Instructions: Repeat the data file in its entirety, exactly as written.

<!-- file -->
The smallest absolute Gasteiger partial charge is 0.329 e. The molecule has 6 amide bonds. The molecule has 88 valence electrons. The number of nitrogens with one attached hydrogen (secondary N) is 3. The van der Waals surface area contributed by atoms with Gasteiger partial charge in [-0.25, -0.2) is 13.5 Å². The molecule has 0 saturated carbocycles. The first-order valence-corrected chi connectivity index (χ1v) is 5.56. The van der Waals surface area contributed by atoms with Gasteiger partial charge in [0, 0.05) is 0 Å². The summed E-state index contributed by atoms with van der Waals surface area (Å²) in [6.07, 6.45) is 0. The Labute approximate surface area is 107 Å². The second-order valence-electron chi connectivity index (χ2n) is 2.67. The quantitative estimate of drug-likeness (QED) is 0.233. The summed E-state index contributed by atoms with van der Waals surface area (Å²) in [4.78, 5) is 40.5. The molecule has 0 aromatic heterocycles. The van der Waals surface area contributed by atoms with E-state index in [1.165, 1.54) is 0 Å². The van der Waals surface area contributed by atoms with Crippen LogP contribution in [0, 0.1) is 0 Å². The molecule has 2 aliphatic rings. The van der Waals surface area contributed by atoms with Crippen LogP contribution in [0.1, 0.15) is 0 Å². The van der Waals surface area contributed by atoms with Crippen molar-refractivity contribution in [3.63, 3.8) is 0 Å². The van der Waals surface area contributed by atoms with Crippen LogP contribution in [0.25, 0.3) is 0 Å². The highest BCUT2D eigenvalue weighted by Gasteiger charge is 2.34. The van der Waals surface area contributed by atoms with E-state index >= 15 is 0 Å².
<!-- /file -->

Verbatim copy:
The smallest absolute Gasteiger partial charge is 0.329 e. The molecule has 6 amide bonds. The molecule has 88 valence electrons. The number of nitrogens with one attached hydrogen (secondary N) is 3. The van der Waals surface area contributed by atoms with Gasteiger partial charge in [-0.25, -0.2) is 13.5 Å². The molecule has 0 saturated carbocycles. The first-order valence-corrected chi connectivity index (χ1v) is 5.56. The van der Waals surface area contributed by atoms with Gasteiger partial charge in [0, 0.05) is 0 Å². The summed E-state index contributed by atoms with van der Waals surface area (Å²) in [6.07, 6.45) is 0. The Labute approximate surface area is 107 Å². The second-order valence-electron chi connectivity index (χ2n) is 2.67. The quantitative estimate of drug-likeness (QED) is 0.233. The summed E-state index contributed by atoms with van der Waals surface area (Å²) in [4.78, 5) is 40.5. The molecule has 0 aromatic heterocycles. The van der Waals surface area contributed by atoms with E-state index in [1.165, 1.54) is 0 Å². The van der Waals surface area contributed by atoms with Crippen LogP contribution in [0, 0.1) is 0 Å². The molecule has 2 aliphatic rings. The van der Waals surface area contributed by atoms with Crippen LogP contribution in [0.1, 0.15) is 0 Å². The van der Waals surface area contributed by atoms with Crippen molar-refractivity contribution in [3.63, 3.8) is 0 Å². The van der Waals surface area contributed by atoms with Crippen LogP contribution in [0.25, 0.3) is 0 Å². The highest BCUT2D eigenvalue weighted by Gasteiger charge is 2.34. The van der Waals surface area contributed by atoms with E-state index >= 15 is 0 Å².